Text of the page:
Pain At The Pump: Government Gas Secrets - Yahoo! News
During an EPA spot check, the car ran with no air conditioning, no inclines or hills, no wind resistance and at speeds no greater than 60 mph.
There's hardly anything real world about it, but it gives carmakers what they want -- the highest possible miles per gallon to put on that sticker.
"People are going into showrooms, they're looking at that sticker that says miles per gallon and they're saying, 'Oh it get goods miles per gallon,'" said Consumer Reports' David Champion. "In reality, they're being cheated."
Consumer Reports conducts their test on a track and in the real world.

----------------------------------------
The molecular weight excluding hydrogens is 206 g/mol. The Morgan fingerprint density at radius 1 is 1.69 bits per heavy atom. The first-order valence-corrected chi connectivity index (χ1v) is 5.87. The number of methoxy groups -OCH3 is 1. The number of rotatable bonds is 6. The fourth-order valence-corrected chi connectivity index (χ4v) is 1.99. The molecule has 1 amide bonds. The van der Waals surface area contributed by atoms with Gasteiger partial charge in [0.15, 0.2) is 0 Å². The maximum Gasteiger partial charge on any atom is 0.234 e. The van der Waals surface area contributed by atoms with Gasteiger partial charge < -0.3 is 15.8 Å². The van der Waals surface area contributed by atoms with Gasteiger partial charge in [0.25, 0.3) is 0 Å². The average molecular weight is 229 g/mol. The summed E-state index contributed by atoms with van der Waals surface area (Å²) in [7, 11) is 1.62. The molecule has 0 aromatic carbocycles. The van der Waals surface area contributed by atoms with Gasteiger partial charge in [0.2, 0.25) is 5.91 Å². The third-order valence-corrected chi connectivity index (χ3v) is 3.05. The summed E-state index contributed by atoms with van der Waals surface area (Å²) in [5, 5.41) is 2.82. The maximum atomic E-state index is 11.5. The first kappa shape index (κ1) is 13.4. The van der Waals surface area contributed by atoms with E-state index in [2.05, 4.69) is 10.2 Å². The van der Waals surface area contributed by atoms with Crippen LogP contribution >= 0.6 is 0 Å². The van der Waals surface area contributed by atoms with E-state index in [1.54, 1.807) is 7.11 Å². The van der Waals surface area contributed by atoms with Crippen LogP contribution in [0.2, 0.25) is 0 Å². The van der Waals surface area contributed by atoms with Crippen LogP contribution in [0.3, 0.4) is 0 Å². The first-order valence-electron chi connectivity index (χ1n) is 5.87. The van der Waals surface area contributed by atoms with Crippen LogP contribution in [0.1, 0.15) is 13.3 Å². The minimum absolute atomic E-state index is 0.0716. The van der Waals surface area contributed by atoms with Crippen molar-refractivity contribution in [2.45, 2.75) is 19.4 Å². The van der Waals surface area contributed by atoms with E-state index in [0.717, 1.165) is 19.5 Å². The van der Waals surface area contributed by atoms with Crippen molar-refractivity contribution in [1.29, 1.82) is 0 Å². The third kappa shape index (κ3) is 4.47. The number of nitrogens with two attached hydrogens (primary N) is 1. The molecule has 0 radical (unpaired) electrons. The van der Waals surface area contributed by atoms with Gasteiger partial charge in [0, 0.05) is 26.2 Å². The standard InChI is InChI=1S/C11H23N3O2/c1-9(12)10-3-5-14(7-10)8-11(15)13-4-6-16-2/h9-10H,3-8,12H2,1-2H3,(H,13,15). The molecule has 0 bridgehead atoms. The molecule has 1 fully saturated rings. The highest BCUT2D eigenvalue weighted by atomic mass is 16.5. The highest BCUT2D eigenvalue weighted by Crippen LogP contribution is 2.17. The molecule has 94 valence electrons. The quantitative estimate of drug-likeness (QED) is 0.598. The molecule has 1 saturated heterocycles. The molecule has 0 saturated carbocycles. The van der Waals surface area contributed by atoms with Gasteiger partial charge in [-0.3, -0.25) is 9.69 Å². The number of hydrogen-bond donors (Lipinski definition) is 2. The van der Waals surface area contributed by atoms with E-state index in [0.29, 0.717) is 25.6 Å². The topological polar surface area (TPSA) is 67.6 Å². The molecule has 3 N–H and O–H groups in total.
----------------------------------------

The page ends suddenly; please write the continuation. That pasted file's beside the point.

First, they put them through a simulated city course. Next the highway -- a real highway. For the third test, they take the car out on a 150-mile day trip throughout Connecticut.
All the while, a special miles per gallon meter is ticking away. Their results? Many numbers you see on those stickers are off way off -- one as much as 50 percent.
For example, Chrysler says the four-wheel drive diesel version of the Jeep Liberty gets 22 mpg in the city. Consumer Reports tested it and found it got more like 11 mpg.
Honda claims its hybrid Civic sedan gets 48 mpg in the city. Consumer Reports found it only gets 26 mpg -- a 46 percent difference.